Six Nations Hospitality at Stadio Olimpico Stadium, the home of Italian Rugby
Italians are hooked on sport – look at their success on the football field.
And if their rugby team are not quite at that level they are nevertheless striving to get better … and gradually succeeding.
Expect the warmest of hospitality welcomes.
Also known as the Azzurri (Sky-Blues), Italy have been playing international rugby since 1929, and for decades were considered one of the best European teams outside the Five Nations Championship.
Italian rugby really came to prominence in 2000 when it was added to the Five Nations, creating the Six Nations.
Initially on the end of some heavy defeats, the side has grown in competitiveness, producing respectable results when playing at home in recent years.
During the 2011 Six Nations, the side defeated France 22-21, and in the 2013 Six Nations, Italy won again at home to France (23-18), and defeated Ireland 22-15.
Italy have also competed at every Rugby World Cup since the first tournament in 1987.
A standout player in the modern era has been the massive Sergio Parisse, considered a great No 8 and leader of his country.
Born in La Plata, Argentina, to Italian parents, his father, also Sergio, played for L’Aquila where he won the Italian Club Championships in 1967 before his job with airline Alitalia took him to Argentina in 1970. Sergio Junior was born in 1983 and played his early rugby for La Plata. His family spoke Italian at home and every year Sergio would go on holiday to Italy.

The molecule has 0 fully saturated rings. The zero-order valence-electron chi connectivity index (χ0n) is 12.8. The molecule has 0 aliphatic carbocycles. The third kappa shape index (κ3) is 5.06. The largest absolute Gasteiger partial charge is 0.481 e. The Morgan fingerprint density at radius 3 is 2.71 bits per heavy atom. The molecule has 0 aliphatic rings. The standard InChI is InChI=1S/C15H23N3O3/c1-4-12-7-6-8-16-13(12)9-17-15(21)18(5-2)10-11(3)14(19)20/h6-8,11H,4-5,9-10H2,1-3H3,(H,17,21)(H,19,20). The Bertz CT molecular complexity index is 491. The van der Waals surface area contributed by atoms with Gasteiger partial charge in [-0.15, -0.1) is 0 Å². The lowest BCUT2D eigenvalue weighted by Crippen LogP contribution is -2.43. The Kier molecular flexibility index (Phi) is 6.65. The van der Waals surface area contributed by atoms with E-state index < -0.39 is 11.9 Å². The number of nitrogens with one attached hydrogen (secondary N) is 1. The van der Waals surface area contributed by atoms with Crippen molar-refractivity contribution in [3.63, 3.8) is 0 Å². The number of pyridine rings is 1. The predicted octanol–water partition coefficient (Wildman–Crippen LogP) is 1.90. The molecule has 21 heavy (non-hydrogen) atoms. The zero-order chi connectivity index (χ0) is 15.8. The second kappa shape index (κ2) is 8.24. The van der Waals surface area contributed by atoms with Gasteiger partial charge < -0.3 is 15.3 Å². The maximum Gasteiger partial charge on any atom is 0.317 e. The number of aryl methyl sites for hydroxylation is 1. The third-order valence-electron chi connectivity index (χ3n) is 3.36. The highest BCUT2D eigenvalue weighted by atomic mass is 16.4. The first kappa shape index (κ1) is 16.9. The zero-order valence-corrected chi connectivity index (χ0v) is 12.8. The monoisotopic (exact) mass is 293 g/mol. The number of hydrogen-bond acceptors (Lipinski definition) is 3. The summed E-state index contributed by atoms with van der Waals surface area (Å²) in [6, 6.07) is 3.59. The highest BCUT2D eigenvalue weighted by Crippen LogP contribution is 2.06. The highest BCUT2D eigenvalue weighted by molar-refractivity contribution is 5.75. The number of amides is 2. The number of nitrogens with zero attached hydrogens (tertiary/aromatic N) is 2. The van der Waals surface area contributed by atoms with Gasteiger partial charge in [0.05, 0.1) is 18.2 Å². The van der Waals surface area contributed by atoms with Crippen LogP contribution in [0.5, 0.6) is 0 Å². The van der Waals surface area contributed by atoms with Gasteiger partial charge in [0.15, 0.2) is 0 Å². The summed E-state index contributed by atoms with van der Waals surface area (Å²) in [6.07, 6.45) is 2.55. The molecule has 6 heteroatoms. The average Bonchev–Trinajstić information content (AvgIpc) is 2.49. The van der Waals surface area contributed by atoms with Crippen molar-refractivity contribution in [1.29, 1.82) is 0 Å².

Parisse moved to Italy and Treviso where he played for four years. He then joined his Italian team mates Mauro Bergamasco and Mirco Bergamasco at French giants Stade Français in 2005.
He is noted for his famous passing skills. There is the behind the back pass, the pop-pass and passing the ball under his legs. Strong under the high ball, he is a powerful ball-carrier and excellent receiver in the line-out.
Parisse was Italian captain in the 2015 World Cup where he was joined by Mauro Bergamasco playing in his fifth World Cup.
An open-side flanker, Bergamasco’s versatility has seen him play a number of international games on the wing, and he once started at scrum-half in an infamously error-prone performance.
The skillful and stylish Tommaso Allan (or Tommy Allan) is another versatile player who can step in at fly-half, centre or fullback.
He hails from a rugby family. His Scottish father William Allan and his Italian mother Paola Berlato both played in Italy, while his uncle John Allan earned nine caps for Scotland. Through his father he was eligible to represent Scotland at senior level, but chose Italy.
There are more than 1,000 rugby clubs in Italy, supporting some 70,000-plus players, as well as over 8,000 female players.
Many teams are either from Veneto or Lombardy in the North, with the Po Valley seen as the heartland of Italian rugby centred on the likes of Treviso and Rovigo.
However rugby has not achieved a national presence, with large areas in southern Italy without any significant clubs.